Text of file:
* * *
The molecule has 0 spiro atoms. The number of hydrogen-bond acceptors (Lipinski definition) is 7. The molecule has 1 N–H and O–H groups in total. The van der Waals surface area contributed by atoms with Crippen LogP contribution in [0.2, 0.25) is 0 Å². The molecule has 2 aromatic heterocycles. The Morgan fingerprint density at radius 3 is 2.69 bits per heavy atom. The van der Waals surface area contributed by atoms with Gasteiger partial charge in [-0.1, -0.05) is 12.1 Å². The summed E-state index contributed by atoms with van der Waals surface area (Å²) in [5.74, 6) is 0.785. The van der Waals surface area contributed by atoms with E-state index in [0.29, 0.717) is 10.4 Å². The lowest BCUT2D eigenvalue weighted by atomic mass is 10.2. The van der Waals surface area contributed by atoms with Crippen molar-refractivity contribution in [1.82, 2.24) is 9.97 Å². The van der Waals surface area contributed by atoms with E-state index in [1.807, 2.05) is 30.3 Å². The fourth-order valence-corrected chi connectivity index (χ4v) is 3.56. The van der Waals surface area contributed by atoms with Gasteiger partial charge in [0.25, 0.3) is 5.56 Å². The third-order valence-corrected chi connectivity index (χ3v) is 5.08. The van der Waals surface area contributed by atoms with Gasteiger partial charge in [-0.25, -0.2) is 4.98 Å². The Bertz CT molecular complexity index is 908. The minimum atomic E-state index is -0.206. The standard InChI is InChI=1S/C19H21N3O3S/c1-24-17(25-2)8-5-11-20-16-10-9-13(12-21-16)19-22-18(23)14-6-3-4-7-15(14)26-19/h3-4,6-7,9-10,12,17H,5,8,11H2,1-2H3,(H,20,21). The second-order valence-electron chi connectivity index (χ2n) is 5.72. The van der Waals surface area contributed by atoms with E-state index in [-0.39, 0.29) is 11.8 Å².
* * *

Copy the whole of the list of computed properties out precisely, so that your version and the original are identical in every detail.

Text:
The molecule has 0 spiro atoms. The number of hydrogen-bond acceptors (Lipinski definition) is 7. The molecule has 1 N–H and O–H groups in total. The van der Waals surface area contributed by atoms with Crippen LogP contribution in [0.2, 0.25) is 0 Å². The molecule has 2 aromatic heterocycles. The Morgan fingerprint density at radius 3 is 2.69 bits per heavy atom. The van der Waals surface area contributed by atoms with Gasteiger partial charge in [-0.1, -0.05) is 12.1 Å². The summed E-state index contributed by atoms with van der Waals surface area (Å²) in [5.74, 6) is 0.785. The van der Waals surface area contributed by atoms with E-state index in [0.29, 0.717) is 10.4 Å². The lowest BCUT2D eigenvalue weighted by atomic mass is 10.2. The van der Waals surface area contributed by atoms with Crippen molar-refractivity contribution in [1.82, 2.24) is 9.97 Å². The van der Waals surface area contributed by atoms with E-state index in [1.807, 2.05) is 30.3 Å². The fourth-order valence-corrected chi connectivity index (χ4v) is 3.56. The van der Waals surface area contributed by atoms with Gasteiger partial charge in [0.25, 0.3) is 5.56 Å². The third-order valence-corrected chi connectivity index (χ3v) is 5.08. The van der Waals surface area contributed by atoms with Gasteiger partial charge in [-0.25, -0.2) is 4.98 Å². The Bertz CT molecular complexity index is 908. The minimum atomic E-state index is -0.206. The standard InChI is InChI=1S/C19H21N3O3S/c1-24-17(25-2)8-5-11-20-16-10-9-13(12-21-16)19-22-18(23)14-6-3-4-7-15(14)26-19/h3-4,6-7,9-10,12,17H,5,8,11H2,1-2H3,(H,20,21). The second-order valence-electron chi connectivity index (χ2n) is 5.72. The van der Waals surface area contributed by atoms with E-state index in [-0.39, 0.29) is 11.8 Å².